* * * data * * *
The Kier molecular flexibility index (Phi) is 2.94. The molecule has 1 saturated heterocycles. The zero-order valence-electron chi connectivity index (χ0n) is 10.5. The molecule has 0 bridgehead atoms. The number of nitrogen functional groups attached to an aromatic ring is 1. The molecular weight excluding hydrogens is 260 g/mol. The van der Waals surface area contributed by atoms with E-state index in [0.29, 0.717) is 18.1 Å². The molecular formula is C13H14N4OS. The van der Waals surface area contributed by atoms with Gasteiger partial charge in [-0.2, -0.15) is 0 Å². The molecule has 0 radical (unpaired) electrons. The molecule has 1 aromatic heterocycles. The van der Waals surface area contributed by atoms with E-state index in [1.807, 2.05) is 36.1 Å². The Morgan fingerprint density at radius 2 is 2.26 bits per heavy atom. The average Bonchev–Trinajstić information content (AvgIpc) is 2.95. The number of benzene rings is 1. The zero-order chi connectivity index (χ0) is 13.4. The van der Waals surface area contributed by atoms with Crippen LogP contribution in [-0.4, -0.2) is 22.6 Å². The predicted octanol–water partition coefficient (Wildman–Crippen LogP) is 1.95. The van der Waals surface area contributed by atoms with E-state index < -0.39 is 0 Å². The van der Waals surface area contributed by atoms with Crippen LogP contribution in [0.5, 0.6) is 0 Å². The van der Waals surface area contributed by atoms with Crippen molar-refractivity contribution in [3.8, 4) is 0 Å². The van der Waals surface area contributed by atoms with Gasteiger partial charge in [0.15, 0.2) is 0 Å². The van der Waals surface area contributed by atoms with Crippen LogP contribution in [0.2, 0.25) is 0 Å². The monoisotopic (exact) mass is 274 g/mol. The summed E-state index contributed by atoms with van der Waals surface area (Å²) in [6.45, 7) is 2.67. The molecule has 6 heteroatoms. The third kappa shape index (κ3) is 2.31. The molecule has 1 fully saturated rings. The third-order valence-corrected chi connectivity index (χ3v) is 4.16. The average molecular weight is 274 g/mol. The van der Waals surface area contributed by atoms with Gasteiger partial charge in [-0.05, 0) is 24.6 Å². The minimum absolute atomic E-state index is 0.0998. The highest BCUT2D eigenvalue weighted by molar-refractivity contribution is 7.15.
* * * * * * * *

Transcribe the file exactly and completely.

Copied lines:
The Kier molecular flexibility index (Phi) is 2.94. The molecule has 1 saturated heterocycles. The zero-order valence-electron chi connectivity index (χ0n) is 10.5. The molecule has 0 bridgehead atoms. The number of nitrogen functional groups attached to an aromatic ring is 1. The molecular weight excluding hydrogens is 260 g/mol. The van der Waals surface area contributed by atoms with E-state index in [0.29, 0.717) is 18.1 Å². The molecular formula is C13H14N4OS. The van der Waals surface area contributed by atoms with Gasteiger partial charge in [-0.2, -0.15) is 0 Å². The molecule has 0 radical (unpaired) electrons. The molecule has 1 aromatic heterocycles. The van der Waals surface area contributed by atoms with E-state index in [1.807, 2.05) is 36.1 Å². The Morgan fingerprint density at radius 2 is 2.26 bits per heavy atom. The average Bonchev–Trinajstić information content (AvgIpc) is 2.95. The number of benzene rings is 1. The zero-order chi connectivity index (χ0) is 13.4. The van der Waals surface area contributed by atoms with Crippen LogP contribution in [-0.4, -0.2) is 22.6 Å². The predicted octanol–water partition coefficient (Wildman–Crippen LogP) is 1.95. The van der Waals surface area contributed by atoms with E-state index < -0.39 is 0 Å². The van der Waals surface area contributed by atoms with Crippen LogP contribution in [0.5, 0.6) is 0 Å². The van der Waals surface area contributed by atoms with Crippen molar-refractivity contribution in [3.8, 4) is 0 Å². The van der Waals surface area contributed by atoms with Gasteiger partial charge in [0.15, 0.2) is 0 Å². The van der Waals surface area contributed by atoms with Crippen LogP contribution in [0.2, 0.25) is 0 Å². The monoisotopic (exact) mass is 274 g/mol. The summed E-state index contributed by atoms with van der Waals surface area (Å²) in [6.45, 7) is 2.67. The molecule has 6 heteroatoms. The third kappa shape index (κ3) is 2.31. The molecule has 1 fully saturated rings. The third-order valence-corrected chi connectivity index (χ3v) is 4.16. The average molecular weight is 274 g/mol. The van der Waals surface area contributed by atoms with Gasteiger partial charge in [-0.05, 0) is 24.6 Å². The minimum absolute atomic E-state index is 0.0998. The highest BCUT2D eigenvalue weighted by molar-refractivity contribution is 7.15.